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Washington agrees sports betting gaming compacts with Kalispel and Snoqualmie tribes


The Washington State Gambling Commission has amended Class III gaming compacts with the Kalispel and Snoqualmie tribes, permitting them both to offer sports betting in the US state.

The Kalispel agreement states that the tribe can open a retail sportsbook within one of its existing gaming locations in Washington, with the tribe able to place sports betting kiosks anywhere inside the wider gaming facility.

Mobile sports betting will also be permitted on-site at Kalispel’s licensed gaming location, but the tribe must use Geofence geolocation technology to limit players to betting only while at the property.

In line with state law, betting will not be allowed on any events involving a college team based in Washington, nor on Minor League events.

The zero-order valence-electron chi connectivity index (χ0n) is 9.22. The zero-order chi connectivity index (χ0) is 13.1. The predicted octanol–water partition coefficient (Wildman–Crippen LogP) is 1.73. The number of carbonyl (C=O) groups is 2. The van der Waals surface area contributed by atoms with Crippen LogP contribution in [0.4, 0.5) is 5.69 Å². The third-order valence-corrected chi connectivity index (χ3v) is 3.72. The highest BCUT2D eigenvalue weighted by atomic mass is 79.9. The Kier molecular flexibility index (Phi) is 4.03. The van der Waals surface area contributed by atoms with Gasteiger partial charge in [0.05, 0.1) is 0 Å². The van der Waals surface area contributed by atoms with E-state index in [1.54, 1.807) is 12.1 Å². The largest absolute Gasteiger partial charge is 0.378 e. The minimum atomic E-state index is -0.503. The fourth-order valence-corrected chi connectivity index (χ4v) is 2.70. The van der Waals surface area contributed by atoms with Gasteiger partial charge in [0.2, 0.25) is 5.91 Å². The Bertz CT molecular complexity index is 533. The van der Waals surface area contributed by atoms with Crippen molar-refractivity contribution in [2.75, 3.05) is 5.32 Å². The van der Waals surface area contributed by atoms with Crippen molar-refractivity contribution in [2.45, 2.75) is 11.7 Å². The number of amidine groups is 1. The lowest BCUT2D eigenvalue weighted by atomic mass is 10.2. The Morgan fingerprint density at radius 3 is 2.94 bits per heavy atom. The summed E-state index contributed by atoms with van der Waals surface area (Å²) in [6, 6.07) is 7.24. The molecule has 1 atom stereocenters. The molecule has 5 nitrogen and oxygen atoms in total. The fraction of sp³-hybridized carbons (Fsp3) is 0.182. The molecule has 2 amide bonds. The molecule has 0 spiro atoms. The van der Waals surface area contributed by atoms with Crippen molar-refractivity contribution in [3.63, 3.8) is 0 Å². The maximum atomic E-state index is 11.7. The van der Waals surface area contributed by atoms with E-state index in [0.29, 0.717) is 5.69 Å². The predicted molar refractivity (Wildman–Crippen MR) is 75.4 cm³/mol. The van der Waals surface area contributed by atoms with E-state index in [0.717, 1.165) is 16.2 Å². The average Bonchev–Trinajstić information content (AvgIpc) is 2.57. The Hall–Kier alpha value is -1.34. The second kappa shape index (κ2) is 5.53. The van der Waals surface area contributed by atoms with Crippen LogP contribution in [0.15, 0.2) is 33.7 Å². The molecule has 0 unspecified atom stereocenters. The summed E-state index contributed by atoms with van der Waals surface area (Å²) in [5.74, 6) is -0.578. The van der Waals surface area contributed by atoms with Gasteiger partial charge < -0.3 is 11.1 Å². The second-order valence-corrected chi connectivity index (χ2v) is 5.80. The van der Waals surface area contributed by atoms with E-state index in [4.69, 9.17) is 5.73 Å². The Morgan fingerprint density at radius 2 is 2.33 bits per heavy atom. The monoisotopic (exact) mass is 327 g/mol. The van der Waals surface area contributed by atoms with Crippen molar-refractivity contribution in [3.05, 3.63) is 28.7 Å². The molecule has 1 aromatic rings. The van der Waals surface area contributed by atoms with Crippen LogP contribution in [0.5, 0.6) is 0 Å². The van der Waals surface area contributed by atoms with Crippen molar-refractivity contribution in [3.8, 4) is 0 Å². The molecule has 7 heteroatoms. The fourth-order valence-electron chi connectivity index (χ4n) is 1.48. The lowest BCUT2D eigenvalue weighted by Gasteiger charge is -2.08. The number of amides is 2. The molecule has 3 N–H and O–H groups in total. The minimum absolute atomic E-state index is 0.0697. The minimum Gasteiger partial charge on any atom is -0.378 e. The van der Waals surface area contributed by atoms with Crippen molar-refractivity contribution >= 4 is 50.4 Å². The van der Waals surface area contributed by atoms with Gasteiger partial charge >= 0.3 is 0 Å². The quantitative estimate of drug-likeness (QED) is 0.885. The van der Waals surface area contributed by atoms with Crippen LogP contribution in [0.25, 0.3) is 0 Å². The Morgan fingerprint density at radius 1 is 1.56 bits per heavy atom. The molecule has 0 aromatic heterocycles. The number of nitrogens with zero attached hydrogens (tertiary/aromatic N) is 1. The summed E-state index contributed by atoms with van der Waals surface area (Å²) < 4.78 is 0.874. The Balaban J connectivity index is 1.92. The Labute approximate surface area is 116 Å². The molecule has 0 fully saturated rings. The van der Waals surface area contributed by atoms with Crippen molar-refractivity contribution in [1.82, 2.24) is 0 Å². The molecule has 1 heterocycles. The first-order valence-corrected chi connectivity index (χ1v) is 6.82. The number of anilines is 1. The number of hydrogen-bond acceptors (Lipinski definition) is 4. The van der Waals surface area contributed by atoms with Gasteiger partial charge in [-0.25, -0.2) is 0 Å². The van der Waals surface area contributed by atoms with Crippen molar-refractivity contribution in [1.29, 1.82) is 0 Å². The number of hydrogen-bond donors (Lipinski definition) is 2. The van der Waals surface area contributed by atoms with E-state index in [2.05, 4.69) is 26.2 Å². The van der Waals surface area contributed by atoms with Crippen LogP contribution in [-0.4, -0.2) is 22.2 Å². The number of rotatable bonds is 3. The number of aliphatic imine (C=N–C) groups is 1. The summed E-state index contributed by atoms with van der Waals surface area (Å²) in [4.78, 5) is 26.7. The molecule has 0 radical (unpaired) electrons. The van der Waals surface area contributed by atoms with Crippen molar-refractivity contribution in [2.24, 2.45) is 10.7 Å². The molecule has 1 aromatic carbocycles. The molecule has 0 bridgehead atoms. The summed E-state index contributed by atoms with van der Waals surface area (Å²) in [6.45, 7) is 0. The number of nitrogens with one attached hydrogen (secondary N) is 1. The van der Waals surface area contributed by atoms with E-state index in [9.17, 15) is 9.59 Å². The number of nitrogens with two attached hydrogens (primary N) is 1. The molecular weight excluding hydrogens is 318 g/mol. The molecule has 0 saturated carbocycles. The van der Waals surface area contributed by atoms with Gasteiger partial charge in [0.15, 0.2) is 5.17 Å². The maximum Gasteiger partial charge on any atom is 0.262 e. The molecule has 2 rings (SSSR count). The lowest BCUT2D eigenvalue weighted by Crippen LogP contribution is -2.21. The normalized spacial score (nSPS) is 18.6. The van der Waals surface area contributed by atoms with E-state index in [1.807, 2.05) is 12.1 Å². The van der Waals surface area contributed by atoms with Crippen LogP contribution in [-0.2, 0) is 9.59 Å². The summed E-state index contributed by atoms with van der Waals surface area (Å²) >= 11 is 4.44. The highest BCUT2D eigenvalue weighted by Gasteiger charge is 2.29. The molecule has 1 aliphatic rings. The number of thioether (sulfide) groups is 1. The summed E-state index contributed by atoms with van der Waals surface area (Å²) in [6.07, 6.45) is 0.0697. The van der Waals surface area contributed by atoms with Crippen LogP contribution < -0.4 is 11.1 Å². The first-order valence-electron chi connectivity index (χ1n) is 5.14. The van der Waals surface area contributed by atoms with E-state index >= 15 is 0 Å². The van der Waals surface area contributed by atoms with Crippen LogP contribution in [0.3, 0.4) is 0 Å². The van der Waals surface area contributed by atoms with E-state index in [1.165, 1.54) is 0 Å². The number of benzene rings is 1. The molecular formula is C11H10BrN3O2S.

Fees will be determined at a later date, but the compact did state that the tribe would need to secure approval from the Tribal Gaming Agency to begin offering sports betting to players in Washington.

Meanwhile, the Snoqualmie amendment was similar in that the tribe must only open a retail sportsbook inside one of its licenses gaming sites in Washington. Kiosks can also be placed anywhere inside the gaming facility.

Mobile sports betting will be allowed under the same geolocation rules, with wagering to be limited to players aged at least 18, in line with state law.

The same rules will also apply to college and Minor League betting, with any licensing fees to be agreed with the Commission prior to the tribe launching sports betting.

“We look forward to providing this exciting new gaming offering to our loyal casino patrons, which will allow us to expand our tribal programs and community partnerships,” Snoqualmie tribal chairman Robert de los Angeles said.

Both of the new compacts are subject to final and will be reviewed at the Commission’s public meeting on June 10.

The Commission has now agreed four such gaming compacts with tribes in the state, with arrangements also in place with the Suquamish and Tulalip tribes. These were all made possible after Governor Jay Inslee signed into law House Bill 2638, allowing sports wagering at tribal casinos.